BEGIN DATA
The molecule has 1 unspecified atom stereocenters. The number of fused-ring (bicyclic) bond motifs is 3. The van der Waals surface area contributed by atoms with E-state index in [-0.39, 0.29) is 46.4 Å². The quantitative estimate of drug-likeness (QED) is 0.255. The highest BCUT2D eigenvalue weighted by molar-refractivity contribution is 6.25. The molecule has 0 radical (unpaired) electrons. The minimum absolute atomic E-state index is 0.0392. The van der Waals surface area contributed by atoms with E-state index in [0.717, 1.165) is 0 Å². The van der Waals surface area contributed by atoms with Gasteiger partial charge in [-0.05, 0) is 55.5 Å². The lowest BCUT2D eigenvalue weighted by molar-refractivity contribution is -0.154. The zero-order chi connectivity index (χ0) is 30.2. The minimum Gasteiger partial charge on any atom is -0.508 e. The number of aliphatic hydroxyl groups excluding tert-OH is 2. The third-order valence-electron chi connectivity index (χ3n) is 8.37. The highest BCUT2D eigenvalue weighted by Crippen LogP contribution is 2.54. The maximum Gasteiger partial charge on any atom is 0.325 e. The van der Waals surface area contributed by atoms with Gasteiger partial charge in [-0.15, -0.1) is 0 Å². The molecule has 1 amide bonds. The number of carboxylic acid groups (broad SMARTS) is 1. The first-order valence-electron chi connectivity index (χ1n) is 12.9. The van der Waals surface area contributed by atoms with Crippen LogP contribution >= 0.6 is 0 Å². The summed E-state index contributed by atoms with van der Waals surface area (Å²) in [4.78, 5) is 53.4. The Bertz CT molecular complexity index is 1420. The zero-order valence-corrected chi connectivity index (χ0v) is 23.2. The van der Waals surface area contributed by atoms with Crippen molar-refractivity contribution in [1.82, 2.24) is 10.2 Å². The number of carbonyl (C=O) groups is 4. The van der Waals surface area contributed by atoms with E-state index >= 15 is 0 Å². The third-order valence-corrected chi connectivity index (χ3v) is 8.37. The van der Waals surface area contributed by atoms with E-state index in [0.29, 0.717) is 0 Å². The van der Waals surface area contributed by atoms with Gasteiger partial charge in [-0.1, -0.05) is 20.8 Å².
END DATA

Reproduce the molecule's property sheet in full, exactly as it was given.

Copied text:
The molecule has 1 unspecified atom stereocenters. The number of fused-ring (bicyclic) bond motifs is 3. The van der Waals surface area contributed by atoms with E-state index in [-0.39, 0.29) is 46.4 Å². The quantitative estimate of drug-likeness (QED) is 0.255. The highest BCUT2D eigenvalue weighted by molar-refractivity contribution is 6.25. The molecule has 0 radical (unpaired) electrons. The minimum absolute atomic E-state index is 0.0392. The van der Waals surface area contributed by atoms with E-state index in [0.717, 1.165) is 0 Å². The van der Waals surface area contributed by atoms with Gasteiger partial charge in [-0.05, 0) is 55.5 Å². The lowest BCUT2D eigenvalue weighted by molar-refractivity contribution is -0.154. The zero-order chi connectivity index (χ0) is 30.2. The minimum Gasteiger partial charge on any atom is -0.508 e. The number of aliphatic hydroxyl groups excluding tert-OH is 2. The third-order valence-electron chi connectivity index (χ3n) is 8.37. The highest BCUT2D eigenvalue weighted by Crippen LogP contribution is 2.54. The maximum Gasteiger partial charge on any atom is 0.325 e. The van der Waals surface area contributed by atoms with Gasteiger partial charge in [-0.15, -0.1) is 0 Å². The molecule has 1 amide bonds. The number of carboxylic acid groups (broad SMARTS) is 1. The first-order valence-electron chi connectivity index (χ1n) is 12.9. The van der Waals surface area contributed by atoms with Crippen LogP contribution >= 0.6 is 0 Å². The summed E-state index contributed by atoms with van der Waals surface area (Å²) in [4.78, 5) is 53.4. The Bertz CT molecular complexity index is 1420. The zero-order valence-corrected chi connectivity index (χ0v) is 23.2. The van der Waals surface area contributed by atoms with Crippen molar-refractivity contribution in [1.82, 2.24) is 10.2 Å². The number of carbonyl (C=O) groups is 4. The van der Waals surface area contributed by atoms with E-state index >= 15 is 0 Å². The third-order valence-corrected chi connectivity index (χ3v) is 8.37. The van der Waals surface area contributed by atoms with E-state index in [0.29, 0.717) is 0 Å². The van der Waals surface area contributed by atoms with Gasteiger partial charge in [-0.1, -0.05) is 20.8 Å².